In Krys Lee’s Drifting House, suffering, loss, and yearning shape the lives of protagonists who exist at the intersection of two cultures. Heart-rending and haunting, the nine stories within Lee’s collection capture unshakable moments of despair amidst glimmers of hope. In “The Goose Father” an accountant loses themselves in a romance with a young man who believes that his deceased mother has been reincarnated into a goose. A determined mother leaves Seoul to in search of her daughter in southern California in “A Temporary Marriage,” a mission that forces her to hire a detective and cohabitate with a unconventional man who sleeps beneath a ping-pong table instead of a bed. In “The Pastor’s Son,” a widow honors a promise made to his deceased wife by marrying her childhood friend despite the weight of his grief and his bride-to-be’s unhappiness. A teenage girl questions her faith after her fanatical mother commits an unthinkably violent act in “The Believer.” However distressing they might be, the stories in this collection are brutally beautiful and compelling.

     
  • The cover of the book Slapboxing with Jesus

    Slapboxing with Jesus

    2019 marks the 20th anniversary of Victor LaValle’s debut short story collection’s publication. Comprised of twelve expressive linked stories, Slapboxing with Jesus is a relatable and heartening homage to friendship, self-discovery, and coming of age. Set in New York City, LaValle’s stories center around characters on the brink of pivotal moments in their lives, moments that will define who they will or hope to become. Through the eyes of his protagonists, the topography of the city becomes the backdrop to illuminating epiphanies and transitions. A contemporary successor to titans like James Baldwin and James Joyce, LaValle’s narratives remind us that “our lives…are important artifacts” worthy of being remembered and shared. A stunning start to what would later become a noteworthy career, Slapboxing with Jesus confirms that LaValle has always been a masterful storyteller.

     
  • The cover of the book Five-Carat Soul

    Five-Carat Soul

    In National Book Award winner James McBride’s Five-Carat Soul, a menagerie of animals telepathically communicate with a zookeeper (“Mr. P and the Wind”), a vintage toy collector hunts for a train set crafted by Robert E. Lee (“The Under Graham Railroad Box Car Set”), and a young boy declares that he is Abraham Lincoln’s son (“Father Abe”). The first collection of stories from the author whose 1995 literary debut was a New York TimesFive-Carat Soul possesses the same spellbinding vibrance that initially established McBride as part of the contemporary literary canon. From beginning to end, the worlds that McBride creates are unforgettable. A vivid meditation on racism, history, and humanity, Five-Carat Soul is an inventive and brilliant collection from an undeniably talented griot.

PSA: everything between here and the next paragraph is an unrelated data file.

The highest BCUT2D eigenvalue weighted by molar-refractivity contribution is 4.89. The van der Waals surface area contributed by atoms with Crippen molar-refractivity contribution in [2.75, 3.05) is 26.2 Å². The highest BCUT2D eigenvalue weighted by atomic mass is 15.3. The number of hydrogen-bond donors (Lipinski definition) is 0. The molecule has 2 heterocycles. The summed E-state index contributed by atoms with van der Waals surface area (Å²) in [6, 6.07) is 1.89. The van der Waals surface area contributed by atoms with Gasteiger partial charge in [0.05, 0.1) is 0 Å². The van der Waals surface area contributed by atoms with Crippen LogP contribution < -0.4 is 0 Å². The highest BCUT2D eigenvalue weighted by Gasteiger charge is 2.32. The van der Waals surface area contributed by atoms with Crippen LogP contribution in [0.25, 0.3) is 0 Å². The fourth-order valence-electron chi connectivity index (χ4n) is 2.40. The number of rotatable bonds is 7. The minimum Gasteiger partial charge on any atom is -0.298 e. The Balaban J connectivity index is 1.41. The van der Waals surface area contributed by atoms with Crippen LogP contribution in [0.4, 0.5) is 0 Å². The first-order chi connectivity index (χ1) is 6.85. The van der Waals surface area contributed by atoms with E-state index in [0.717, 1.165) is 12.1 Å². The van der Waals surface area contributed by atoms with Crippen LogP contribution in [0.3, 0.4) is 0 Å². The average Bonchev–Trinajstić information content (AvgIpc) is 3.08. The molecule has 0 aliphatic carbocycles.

• The cover of the book Drinking Coffee Elsewhere

    Drinking Coffee Elsewhere

    A finalist for the Pen/Faulkner Award, Drinking Coffee Elsewhere is a notable debut collection from the ingenious ZZ Packer. Throughout the eight short stories that appear in her collection, Packer fuses humor with social commentary and searing wisdom. “Brownies” follows an all-black troop of Girl Scouts during their time at Camp Crescendo and their growing feud with the microaggressive members of Troop 909. In “Speaking in Tongues” a teenage girl questions her religious faith as she sets out to find her absent mother on the streets of Atlanta. A driven young man reckons with his fractured relationship with his father as they travel to the Million Man March in “The Ant of the Self.” Kindred to Kathleen Collins, Dorothy West, and the unparalleled Zora Neale Hurston, Packer’s collection is an excitingly innovative and impeccably crafted, Drinking Coffee Elsewhere is an extraordinary addition to the postmodern Black canon.

     
  • The cover of the book Sabrina & Corina

    Sabrina & Corina

    Throughout Kali Fajardo-Anstine’s collection Sabrina & Corina, readers bear witness as Latinix and indigenous women navigate life in the American West. Eclipsed by the violence of poverty, gentrification, and intergenerational trauma, Fajardo-Anstine’s heroines manage to find pockets of joy and solidarity despite the difficulties they face. In “Remedies,” a great grandmother teachers her descendants how to heal what a prescription from a doctor or a trip to the drug store cannot. A young girl wrestles with her grief over her mother’s absence in “Sugar Babies” while two cousins face the uncertainties growing up and the damage that men can weild in the collection’s title story. Stirring and masterfully written, Sabrina & Corina is an applause-worthy offering by an indisputably gifted storyteller.